Many of the construction workers, employees of Skanska USA Building, 4950 W. Kennedy Blvd., Suite 600, park on roads north of Bayshore Boulevard, such as South Plant Avenue. As a result, dozens of workers jaywalk to get to and from their cars, even though the bridge above them offers safe passage with a sidewalk and a barrier from traffic.
When asked why, the workers, who all refused to give their names, had a simple answer: itÃ¢â¬â¢s easier.
One worker said he would feel safer using the bridge, but Ã¢â¬ÅI climb stairs all day at work,Ã¢â¬Â he said.
Hospital director of communications John Dunn said the hospital has not received any complaints about jaywalking, even though the activity sometimes interrupts the flow of traffic on that winding stretch of road.
Ã¢â¬ÅTheyÃ¢â¬â¢re not our employees, so we have never addressed it with them,Ã¢â¬Â Dunn said. Ã¢â¬ÅIn the same way, we donÃ¢â¬â¢t tell our employees how to behave when they go home either. I mean, they are adults.Ã¢â¬Â
Judy Allen, manager at 345 Bayshore Condominiums, also has not fielded any complaints. The condos sit near the popular jaywalking area, but Ã¢â¬Ånobody has noticed the screeching of tires,Ã¢â¬Â she said.
Allen, who likes to sit on a bench across the street, admits crossing Bayshore at that location can be tricky for her, but added her residents have had no traffic issues with the workers so far.
Tampa Police Department media relations specialist Andrea Davis said her records show there is no indication jaywalking has affected traffic in the area. She said there has been only one accident there so far in 2006, and it was not pedestrian related.
Despite the lack of complaints, Fred Hames, the executive vice president for SkanskaÃ¢â¬â¢s Tampa office, said he is willing to look into the situation to increase the safety of his workers and the general public. But because the issue has not previously been brought to his attention, he said he would have to Ã¢â¬Åsit down and further discuss the matter.Ã¢â¬Â
He said most of his workers park in a parking garage, where buses shuttle most of the workers to and from the work site. However, he said some park elsewhere.
For those concerned over the matter, SkanskaÃ¢â¬â¢s Tampa office can be reached at 282-7100.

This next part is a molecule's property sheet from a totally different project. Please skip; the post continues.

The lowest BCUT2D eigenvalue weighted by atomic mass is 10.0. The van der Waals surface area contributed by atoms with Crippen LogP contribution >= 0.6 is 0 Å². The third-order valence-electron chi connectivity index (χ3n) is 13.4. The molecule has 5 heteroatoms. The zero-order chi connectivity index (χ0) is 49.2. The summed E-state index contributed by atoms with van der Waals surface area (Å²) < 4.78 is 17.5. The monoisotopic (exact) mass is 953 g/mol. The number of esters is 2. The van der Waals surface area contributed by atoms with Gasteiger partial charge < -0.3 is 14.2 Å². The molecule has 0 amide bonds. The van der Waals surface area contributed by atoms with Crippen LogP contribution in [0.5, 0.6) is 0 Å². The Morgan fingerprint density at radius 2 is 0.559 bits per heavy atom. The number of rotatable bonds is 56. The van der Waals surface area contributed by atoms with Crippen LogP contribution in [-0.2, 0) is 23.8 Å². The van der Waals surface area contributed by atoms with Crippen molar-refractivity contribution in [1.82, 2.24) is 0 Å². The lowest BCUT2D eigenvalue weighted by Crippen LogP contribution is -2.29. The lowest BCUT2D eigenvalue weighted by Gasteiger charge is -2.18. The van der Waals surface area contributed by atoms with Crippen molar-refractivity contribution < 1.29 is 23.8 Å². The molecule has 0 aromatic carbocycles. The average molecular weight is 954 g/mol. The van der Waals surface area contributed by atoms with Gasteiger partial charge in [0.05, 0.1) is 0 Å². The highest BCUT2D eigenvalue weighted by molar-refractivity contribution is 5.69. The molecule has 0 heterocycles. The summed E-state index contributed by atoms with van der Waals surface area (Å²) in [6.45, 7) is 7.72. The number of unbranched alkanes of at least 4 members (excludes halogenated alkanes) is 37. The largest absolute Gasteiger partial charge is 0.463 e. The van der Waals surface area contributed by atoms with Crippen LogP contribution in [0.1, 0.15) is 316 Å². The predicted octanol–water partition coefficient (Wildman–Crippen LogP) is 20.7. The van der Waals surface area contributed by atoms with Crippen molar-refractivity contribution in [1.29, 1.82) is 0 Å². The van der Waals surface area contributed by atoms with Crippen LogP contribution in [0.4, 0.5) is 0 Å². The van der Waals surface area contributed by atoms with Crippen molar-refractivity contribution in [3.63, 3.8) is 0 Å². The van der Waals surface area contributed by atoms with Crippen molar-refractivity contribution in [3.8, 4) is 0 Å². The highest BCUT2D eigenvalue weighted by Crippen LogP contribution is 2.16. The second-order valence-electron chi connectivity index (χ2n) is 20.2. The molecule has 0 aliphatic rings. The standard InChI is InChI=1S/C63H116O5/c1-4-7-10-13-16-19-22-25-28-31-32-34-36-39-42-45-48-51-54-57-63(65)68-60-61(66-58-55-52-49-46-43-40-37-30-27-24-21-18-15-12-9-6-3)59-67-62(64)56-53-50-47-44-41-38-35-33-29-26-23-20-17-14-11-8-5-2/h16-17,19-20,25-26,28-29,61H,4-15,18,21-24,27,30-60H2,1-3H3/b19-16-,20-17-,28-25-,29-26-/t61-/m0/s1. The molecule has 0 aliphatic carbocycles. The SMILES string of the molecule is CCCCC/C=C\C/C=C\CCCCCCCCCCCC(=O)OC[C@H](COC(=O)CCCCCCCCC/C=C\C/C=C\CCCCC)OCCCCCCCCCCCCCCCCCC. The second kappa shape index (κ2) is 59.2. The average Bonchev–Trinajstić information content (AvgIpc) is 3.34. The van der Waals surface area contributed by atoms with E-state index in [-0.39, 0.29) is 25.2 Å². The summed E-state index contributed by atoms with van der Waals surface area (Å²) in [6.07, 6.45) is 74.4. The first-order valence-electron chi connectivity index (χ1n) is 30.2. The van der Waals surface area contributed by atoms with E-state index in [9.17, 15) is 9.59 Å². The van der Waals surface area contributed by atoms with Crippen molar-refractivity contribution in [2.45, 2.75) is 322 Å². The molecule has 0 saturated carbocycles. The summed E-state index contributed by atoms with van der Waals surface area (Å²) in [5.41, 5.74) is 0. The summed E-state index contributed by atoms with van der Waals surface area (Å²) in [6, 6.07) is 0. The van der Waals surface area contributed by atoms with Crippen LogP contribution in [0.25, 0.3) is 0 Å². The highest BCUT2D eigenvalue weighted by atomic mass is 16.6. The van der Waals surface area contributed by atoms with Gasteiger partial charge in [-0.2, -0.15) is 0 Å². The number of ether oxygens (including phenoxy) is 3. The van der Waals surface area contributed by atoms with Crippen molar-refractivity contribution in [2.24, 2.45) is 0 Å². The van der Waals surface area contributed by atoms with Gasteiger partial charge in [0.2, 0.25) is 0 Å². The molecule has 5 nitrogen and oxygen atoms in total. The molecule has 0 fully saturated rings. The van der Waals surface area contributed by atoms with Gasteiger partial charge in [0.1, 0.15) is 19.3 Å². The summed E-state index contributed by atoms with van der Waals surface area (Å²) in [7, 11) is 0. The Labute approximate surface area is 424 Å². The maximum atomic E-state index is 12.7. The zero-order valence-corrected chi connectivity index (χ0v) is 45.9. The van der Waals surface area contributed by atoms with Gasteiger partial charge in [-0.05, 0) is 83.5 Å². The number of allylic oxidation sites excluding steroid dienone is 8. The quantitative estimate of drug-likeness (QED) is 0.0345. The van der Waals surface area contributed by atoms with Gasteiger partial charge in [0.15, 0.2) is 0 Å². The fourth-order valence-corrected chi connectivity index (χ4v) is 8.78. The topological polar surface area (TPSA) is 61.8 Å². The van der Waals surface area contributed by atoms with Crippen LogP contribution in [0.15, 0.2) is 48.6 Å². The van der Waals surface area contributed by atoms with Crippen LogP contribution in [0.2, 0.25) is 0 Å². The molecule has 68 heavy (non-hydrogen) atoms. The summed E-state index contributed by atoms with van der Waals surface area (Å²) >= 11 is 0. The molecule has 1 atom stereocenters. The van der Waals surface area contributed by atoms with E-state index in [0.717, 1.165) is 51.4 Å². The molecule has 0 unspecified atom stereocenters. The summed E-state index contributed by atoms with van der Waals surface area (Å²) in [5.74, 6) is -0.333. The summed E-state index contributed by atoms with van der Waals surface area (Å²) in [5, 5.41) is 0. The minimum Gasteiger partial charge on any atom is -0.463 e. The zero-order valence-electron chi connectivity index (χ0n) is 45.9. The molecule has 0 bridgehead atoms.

They met in the kitchen and fell in love.
Audrey and Kevin Schwandt, the new operators of Great Harvest Bread Company, are newlyweds excited to be running the business at 500 S. Howard Ave.
Ã¢â¬ÅItÃ¢â¬â¢s his dream job to run a Great Harvest,Ã¢â¬Â said Audrey about her husband, who worked for the owners, Chad and Heidi Ragland, at their Colorado store and who jumped at the chance to open the RaglandÃ¢â¬â¢s store in Tampa. Ã¢â¬ÅWe feel blessed to have this opportunity.Ã¢â¬Â
Old owners Rob Bucenell and Tom Silver told the Schwandts that the business wasnÃ¢â¬â¢t a right fit for the two guys. Bucenell moved on to Colorado to return to the corporate world and Silver remains is a dentist here in town.
Kevin and Audrey met while working at an Orlando restaurant, got engaged and moved to Tampa in May to follow KevinÃ¢â¬â¢s dream. Audrey earned an associates degree in education from Valencia Community College in Orlando but is helping run the store with Kevin, who has an associates degree in culinary arts from Colorado Culinary Academy through Mesa State College in Grand Junction, Colo. The two were married Sept. 12.
Ã¢â¬ÅI enjoy being able to come in and if I want to put blueberries in the scones today, than I will put blueberries in the scones,Ã¢â¬Â said Kevin. Ã¢â¬ÅI can be creative.Ã¢â¬Â
At age 25, the two see more early-bird specials than midnight munchie runs as the bakers rise before the sun does.
Ã¢â¬ÅWe try to get in bed by 6:30 or 7 p.m.,Ã¢â¬Â said Audrey, in order to make it to the bakery by 4 a.m. Ã¢â¬ÅYou donÃ¢â¬â¢t want to start your day off grumpy.Ã¢â¬Â
Known for its business practice of using all natural ingredients and even grinding their own wheat, the Schwandts tout Great Harvest as health-food fare.
Ã¢â¬ÅDoctors recommend that people come here,Ã¢â¬Â said Audrey. Ã¢â¬ÅWe have a big elderly base who want whole grains.Ã¢â¬Â
Chiming in after her, Kevin smiled and added, Ã¢â¬ÅGotta get the fiber.Ã¢â¬Â
Ã¢â¬ÅItÃ¢â¬â¢s great for your digestive system,Ã¢â¬Â said his wife.
Great Harvest bakes loaves with names like Whole Grain Goodness, Popeye (a blend of spinach, garlic, onions, red pepper and parmesan cheese), Challah and Apple Scrapple. They last for up to 10 days when left on the counter. Audrey said, Ã¢â¬ÅPer pound, our bread is cheaper than Wonder bread.Ã¢â¬Â
They donÃ¢â¬â¢t stop with bread though, offering muffins, scones, energy bars and even dog biscuits for their furry friends.
Nine employees keep the bakery producing 150 to 200 loaves a day during the summer, more during the fall and winter. The early hours are enticing to some and chase away many others.